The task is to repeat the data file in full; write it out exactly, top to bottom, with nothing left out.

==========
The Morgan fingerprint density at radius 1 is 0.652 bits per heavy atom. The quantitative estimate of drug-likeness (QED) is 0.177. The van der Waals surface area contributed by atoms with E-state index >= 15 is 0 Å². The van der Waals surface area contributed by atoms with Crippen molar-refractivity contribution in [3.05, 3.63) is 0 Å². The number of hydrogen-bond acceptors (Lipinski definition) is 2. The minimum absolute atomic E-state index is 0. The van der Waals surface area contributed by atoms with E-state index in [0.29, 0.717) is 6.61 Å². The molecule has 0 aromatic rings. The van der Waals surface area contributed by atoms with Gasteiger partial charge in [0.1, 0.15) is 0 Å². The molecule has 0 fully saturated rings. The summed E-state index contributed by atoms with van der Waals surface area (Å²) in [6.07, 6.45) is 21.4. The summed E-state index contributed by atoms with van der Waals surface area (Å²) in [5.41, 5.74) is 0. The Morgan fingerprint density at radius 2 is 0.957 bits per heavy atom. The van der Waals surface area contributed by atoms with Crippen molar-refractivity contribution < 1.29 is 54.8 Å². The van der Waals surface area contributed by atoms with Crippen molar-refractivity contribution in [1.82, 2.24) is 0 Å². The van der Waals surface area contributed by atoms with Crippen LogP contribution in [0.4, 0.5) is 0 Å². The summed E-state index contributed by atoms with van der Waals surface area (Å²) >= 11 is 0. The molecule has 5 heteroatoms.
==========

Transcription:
The Morgan fingerprint density at radius 1 is 0.652 bits per heavy atom. The quantitative estimate of drug-likeness (QED) is 0.177. The van der Waals surface area contributed by atoms with E-state index >= 15 is 0 Å². The van der Waals surface area contributed by atoms with Crippen molar-refractivity contribution in [3.05, 3.63) is 0 Å². The number of hydrogen-bond acceptors (Lipinski definition) is 2. The minimum absolute atomic E-state index is 0. The van der Waals surface area contributed by atoms with E-state index in [0.29, 0.717) is 6.61 Å². The molecule has 0 aromatic rings. The van der Waals surface area contributed by atoms with Gasteiger partial charge in [0.1, 0.15) is 0 Å². The molecule has 0 fully saturated rings. The summed E-state index contributed by atoms with van der Waals surface area (Å²) in [6.07, 6.45) is 21.4. The summed E-state index contributed by atoms with van der Waals surface area (Å²) in [5.41, 5.74) is 0. The Morgan fingerprint density at radius 2 is 0.957 bits per heavy atom. The van der Waals surface area contributed by atoms with Crippen molar-refractivity contribution < 1.29 is 54.8 Å². The van der Waals surface area contributed by atoms with Crippen molar-refractivity contribution in [1.82, 2.24) is 0 Å². The van der Waals surface area contributed by atoms with Crippen LogP contribution in [0.4, 0.5) is 0 Å². The summed E-state index contributed by atoms with van der Waals surface area (Å²) >= 11 is 0. The molecule has 5 heteroatoms.